"Mountain Voices " 2/28/01

Chief John Bowles and the Texas Cherokee are rarely remembered

By Gary Carden

On a little plain above the Neches River some 12 miles outside Tyler, Texas, a lone monument stands like a forgotten sentinel. The inscription reads: On this site the Cherokee Chief Bowles was killed on July 16, 1839, while leading 500 Indians of various tribes against 500 Texans - the last engagement between Cherokees and whites in Texas.

Nothing else marks the site - no baroque sculpture of heroic figures with eloquent gestures and tragic faces, just this singular shaft, a grassy field and a distant wood. The memorial seems austere, a grudging acknowledgement by the state of Texas of a troublesome enemy.

What perverse destiny brought John Bowles (the Cherokees called him Diwali or Bowles) from the fog-shrouded mountains of Nantahala to this solitary field in Texas? It is an incredible journey, marked by tragedy, chance and hardship.

One of 12 children, Diwali was born in Cherokee County in 1756, the son of a Scottish trader and a full-blood Cherokee mother. This mixed-blood parentage gave him a remarkable physical appearance: sandy hair and gray eyes in conjunction with a Cherokee's coloring and physique. As a result, Diwali was the epitome of that generation of mixed bloods that James Mooney felt combined the remarkable traits of both races; men who became the catalysts in changing Cherokee history - men such as Sequoyah, John Ross, Major Ridge and William Hicks.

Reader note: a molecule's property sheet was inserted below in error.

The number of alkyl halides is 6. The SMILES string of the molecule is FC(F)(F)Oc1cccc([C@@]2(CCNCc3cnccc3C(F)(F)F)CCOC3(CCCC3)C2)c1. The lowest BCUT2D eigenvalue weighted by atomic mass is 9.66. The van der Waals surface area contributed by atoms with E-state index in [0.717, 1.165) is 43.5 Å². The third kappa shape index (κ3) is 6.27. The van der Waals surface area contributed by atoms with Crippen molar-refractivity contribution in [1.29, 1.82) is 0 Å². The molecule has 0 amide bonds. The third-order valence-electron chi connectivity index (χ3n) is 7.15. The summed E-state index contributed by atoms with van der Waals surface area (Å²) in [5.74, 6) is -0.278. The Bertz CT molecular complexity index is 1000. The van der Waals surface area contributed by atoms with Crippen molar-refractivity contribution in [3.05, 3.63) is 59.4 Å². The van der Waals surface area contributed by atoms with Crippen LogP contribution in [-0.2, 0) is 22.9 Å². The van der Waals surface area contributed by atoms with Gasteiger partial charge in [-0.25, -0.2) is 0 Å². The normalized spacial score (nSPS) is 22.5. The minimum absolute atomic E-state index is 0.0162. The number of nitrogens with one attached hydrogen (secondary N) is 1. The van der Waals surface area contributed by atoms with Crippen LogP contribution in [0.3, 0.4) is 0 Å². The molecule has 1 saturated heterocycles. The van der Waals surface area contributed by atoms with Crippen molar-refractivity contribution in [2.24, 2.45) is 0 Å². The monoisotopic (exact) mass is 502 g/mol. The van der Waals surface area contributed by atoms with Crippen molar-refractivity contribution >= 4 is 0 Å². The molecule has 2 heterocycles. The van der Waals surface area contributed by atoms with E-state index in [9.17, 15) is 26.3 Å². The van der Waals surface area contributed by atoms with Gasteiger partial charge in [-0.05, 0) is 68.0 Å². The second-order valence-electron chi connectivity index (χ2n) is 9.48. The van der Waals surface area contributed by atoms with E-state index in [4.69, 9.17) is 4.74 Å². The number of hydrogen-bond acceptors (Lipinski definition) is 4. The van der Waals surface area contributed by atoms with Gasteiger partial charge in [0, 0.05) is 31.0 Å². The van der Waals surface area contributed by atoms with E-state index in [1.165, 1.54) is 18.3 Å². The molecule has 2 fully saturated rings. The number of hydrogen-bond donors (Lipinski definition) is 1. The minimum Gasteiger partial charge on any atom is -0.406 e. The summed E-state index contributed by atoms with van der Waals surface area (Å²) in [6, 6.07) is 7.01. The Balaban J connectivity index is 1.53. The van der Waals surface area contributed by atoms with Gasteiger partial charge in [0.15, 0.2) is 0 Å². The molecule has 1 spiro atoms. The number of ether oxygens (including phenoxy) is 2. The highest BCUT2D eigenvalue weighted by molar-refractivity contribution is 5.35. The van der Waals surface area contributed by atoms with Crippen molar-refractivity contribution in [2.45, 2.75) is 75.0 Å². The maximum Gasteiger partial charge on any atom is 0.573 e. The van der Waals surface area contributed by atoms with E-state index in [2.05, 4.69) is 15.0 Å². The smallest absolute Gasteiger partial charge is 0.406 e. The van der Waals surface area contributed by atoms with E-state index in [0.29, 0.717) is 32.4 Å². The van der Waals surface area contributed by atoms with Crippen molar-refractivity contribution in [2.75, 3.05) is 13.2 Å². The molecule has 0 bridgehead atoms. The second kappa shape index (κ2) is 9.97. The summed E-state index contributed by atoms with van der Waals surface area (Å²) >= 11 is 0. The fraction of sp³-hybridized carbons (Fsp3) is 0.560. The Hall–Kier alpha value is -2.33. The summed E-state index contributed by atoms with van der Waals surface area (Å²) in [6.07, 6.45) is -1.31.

Bowles' parents were killed by white settlers when he was 14. The young boy developed a pronounced hostility for white people from North Carolina. Following the death of his parents, Bowles moved to a small town on the Tennessee River called Running Water where he quickly became a leader and a spokesman. In 1792, on the death of the noted Cherokee Chief Dragging Canoe, Bowles became town chief. He was about 32 years of age. Two years later, he became involved in an incident that would change his life forever.

Accounts are filled with contradictions, but most versions begin with the signing of a treaty with the U. S. government in 1785. After much bureaucratic delays, the Cherokees finally received a cash settlement at the Tellico Blockhouse in eastern Tennessee in the fall of 1793. Following the disbursement of money, Chief Bowles camped on the Tennessee River. Several boats carrying immigrants bound for Louisiana stopped near the Cherokees and two white traders came ashore and initiated trade with the Indians. Bowles' band eagerly bought glass beads, trinkets and whiskey. The money was quickly gone.